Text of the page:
God our Heavenly Father, You are not only The Beginning and The End but Father you are the orchestrator of every step in between. What an overwhelming and humbling realization to know that You are in the details of our lives. God help us to be willing to grow in wisdom, to recognize those willing to come along side of us and do Your will. To speak Your truth and say "yes", where we so often only say "no". God You know where we are weak and that the only way for there to be a "yes" is for you to take that question away from us. We are grateful for Your patience and Your faithfulness in walking every step with us, Amen.

~Beth

Monday, October 16, 2017

God knows the 'way he should go'

photo credit: pixabay.com
That is why I tell you not to worry about everyday life—whether you have enough food and drink, or enough clothes to wear. Isn’t life more than food, and your body more than clothing? Look at the birds. They don’t plant or harvest or store food in barns, for your heavenly Father feeds them. And aren’t you far more valuable to him than they are? Can all your worries add a single moment to your life?
And why worry about your clothing? Look at the lilies of the field and how they grow. They don’t work or make their clothing, yet Solomon in all his glory was not dressed as beautifully as they are. And if God cares so wonderfully for wildflowers that are here today and thrown into the fire tomorrow, he will certainly care for you.
Matt. 6:25-30 (NLT)

Have you every been in an icebreaker sessions when they ask you to choose a period of time in the past or future that you would like to visit? I hate those questions. I definitely don’t want to go back to the past, and I’m confused about the future. On the one hand, I want to know what happens, to see if what I’m doing will work out… yet if I see an outcome that I don’t like, what should I do? Can I change it? The options are confusing…Clearly, knowing and acting on the future is beyond my pay-grade!

This doesn’t stop me from worrying about my son’s future. I do believe that proactive planning is important. Worrying has a different flavor, though, and it seems to be accompanied by lack of both peace and sleep. The scripture’s injunction to ‘train up a child’ (Prov. 22:6) may prompt an erroneous belief that the full sum of my son’s beneficial experiences depend on me knowing the ‘way he should go’. This is very troubling with our typical children, who themselves can seem elusive and mysterious. Our kiddies with medical, developmental and other needs seem even more ‘unknowable’. Everyday there is more to learn, and the permutations of what to try, in which order, for which symptom seems endless. Sometimes I’m not sure that I’m doing the ‘right’ thing, and that I know ‘the way he should go’.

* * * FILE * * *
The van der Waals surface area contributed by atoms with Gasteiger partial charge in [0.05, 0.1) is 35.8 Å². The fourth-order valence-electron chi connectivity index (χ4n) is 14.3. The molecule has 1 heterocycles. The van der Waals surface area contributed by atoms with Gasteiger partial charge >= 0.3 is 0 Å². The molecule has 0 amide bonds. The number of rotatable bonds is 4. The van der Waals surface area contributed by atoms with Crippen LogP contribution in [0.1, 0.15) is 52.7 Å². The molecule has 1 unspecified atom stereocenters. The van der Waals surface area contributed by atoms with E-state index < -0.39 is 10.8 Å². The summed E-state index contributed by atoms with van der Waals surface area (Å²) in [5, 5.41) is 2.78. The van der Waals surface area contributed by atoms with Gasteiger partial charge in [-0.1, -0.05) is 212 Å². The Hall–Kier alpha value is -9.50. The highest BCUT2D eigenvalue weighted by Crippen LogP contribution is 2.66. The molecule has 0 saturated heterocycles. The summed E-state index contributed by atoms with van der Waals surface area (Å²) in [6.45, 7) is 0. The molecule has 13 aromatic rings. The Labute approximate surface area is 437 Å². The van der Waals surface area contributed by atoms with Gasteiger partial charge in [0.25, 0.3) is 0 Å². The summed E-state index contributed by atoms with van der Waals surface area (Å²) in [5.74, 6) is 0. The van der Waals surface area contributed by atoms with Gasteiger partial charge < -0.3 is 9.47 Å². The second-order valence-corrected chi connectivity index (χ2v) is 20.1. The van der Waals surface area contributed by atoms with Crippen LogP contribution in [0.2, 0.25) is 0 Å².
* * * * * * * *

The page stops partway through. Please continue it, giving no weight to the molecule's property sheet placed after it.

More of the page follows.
So I was grateful for the intervention of my Generous, Loving God, which came in the form of a beautiful conversation with my friend, a mom of a young man with autism. This young man, though verbal, has not had functional language that leads to effective communication all his life. Like many parents, his family has tried everything they knew to try, within the limits of their abilities and resources. Recently, they started to teach him to communicate through typing and found out that his spoken words did not represent his thoughts. The ability to type unveiled a witty personality with clear, critical thoughts on everything that was going on. He even shared with his mom about his faith in God and his experiences with God, speaking to him, comforting him when he wasn’t able to effectively communicate. With tears in her eyes, she expressed her wonder in God’s attention and intervention with her son, in ways she could not have orchestrated. His relationship with God developed without the typical direct instruction that kids get through children’s ministries and she marveled that God would teach her son Himself.